Celebrating African Women in Media: An Interview with AfroElle Founder Patricia Miswa

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As For Harriet is a digital media space and online community for Black women across the Diaspora, we seek to celebrate and shine light on other women doing similar work. Patricia Miswa is one of these women. Miswa is the founder and editor-in-chief of AfroElle Magazine, a digital publication that celebrates women of African heritage. She started the platform 5 years ago and has made tremendous strides in achieving the goals she set out to achieve. AfroElle magazine has featured over 500 stories of women in Africa and the Diaspora. They are business owners, change-makers, artists, non-profit directors, and more—including women like Nelson Mandela’s granddaughter Zoleka, Hollywood actress Lisa Raye and many more. 

The digital magazine has truly created a space for women to build relationships and gain inspiration for starting their own projects. As AfroElle celebrates its 5th anniversary, I sat down with Patricia to discuss her journey and provide some insightful remedies on teamwork and impacting change in her media. 

For Harriet: Patricia thank you so much for sitting with me to chat about who you are and your magazine AfroElle. Tell us a bit about yourself and your cultural background. How did you come about to developing AfroElle Magazine?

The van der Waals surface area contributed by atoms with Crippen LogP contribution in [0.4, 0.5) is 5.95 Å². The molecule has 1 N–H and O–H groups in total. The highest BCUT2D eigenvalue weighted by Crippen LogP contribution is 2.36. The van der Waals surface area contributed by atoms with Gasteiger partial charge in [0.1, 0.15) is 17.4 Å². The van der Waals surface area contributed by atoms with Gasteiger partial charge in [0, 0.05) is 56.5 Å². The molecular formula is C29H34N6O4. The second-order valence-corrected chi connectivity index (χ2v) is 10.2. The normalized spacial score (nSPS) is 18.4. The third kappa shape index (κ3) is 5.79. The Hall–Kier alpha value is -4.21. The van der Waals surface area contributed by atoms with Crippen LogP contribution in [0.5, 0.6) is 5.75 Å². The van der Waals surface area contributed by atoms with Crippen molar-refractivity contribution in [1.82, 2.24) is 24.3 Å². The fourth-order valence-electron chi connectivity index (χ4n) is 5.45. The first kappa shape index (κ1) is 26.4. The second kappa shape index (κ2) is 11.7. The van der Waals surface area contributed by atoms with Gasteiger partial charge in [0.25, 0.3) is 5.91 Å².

Patricia Miswa: Thank you for having me. I’m a passionate storyteller, creative, and the founder and editor of AfroElle Magazine. I’m Kenyan born and currently based in Nairobi. AfroElle Magazine started as a blog called the Ladies Room. I was going through a low moment in my life when I to the realization that women are more powerful when we open up and share our stories. 

I wasn’t 100% sure about the direction I was going to take, so I just put up the first post and left it there for a month. In the beginning we mainly talked about relationships, but later on I realized that a woman’s life is multi-faceted. So I slowly incorporated other sections. AfroElle becoming a digital magazine was very organic. 

One day I came across Issuu, the digital publishing platform, and I was just amazed at the many digital magazines out there. I knew that was the direction I needed to take. At the time, there was no digital magazine in Kenya and East Africa solely for women, so I was getting into unchartered territory. But I was willing to take the chance. At that time I had zero design skills. I remember the first time I want to design the magazine, I cried (laughs) because I didn’t know what I was doing. I probably quit 10 times before I started. And here we are, five years later. I’m so glad I made that decision. 

Read more: For Harriet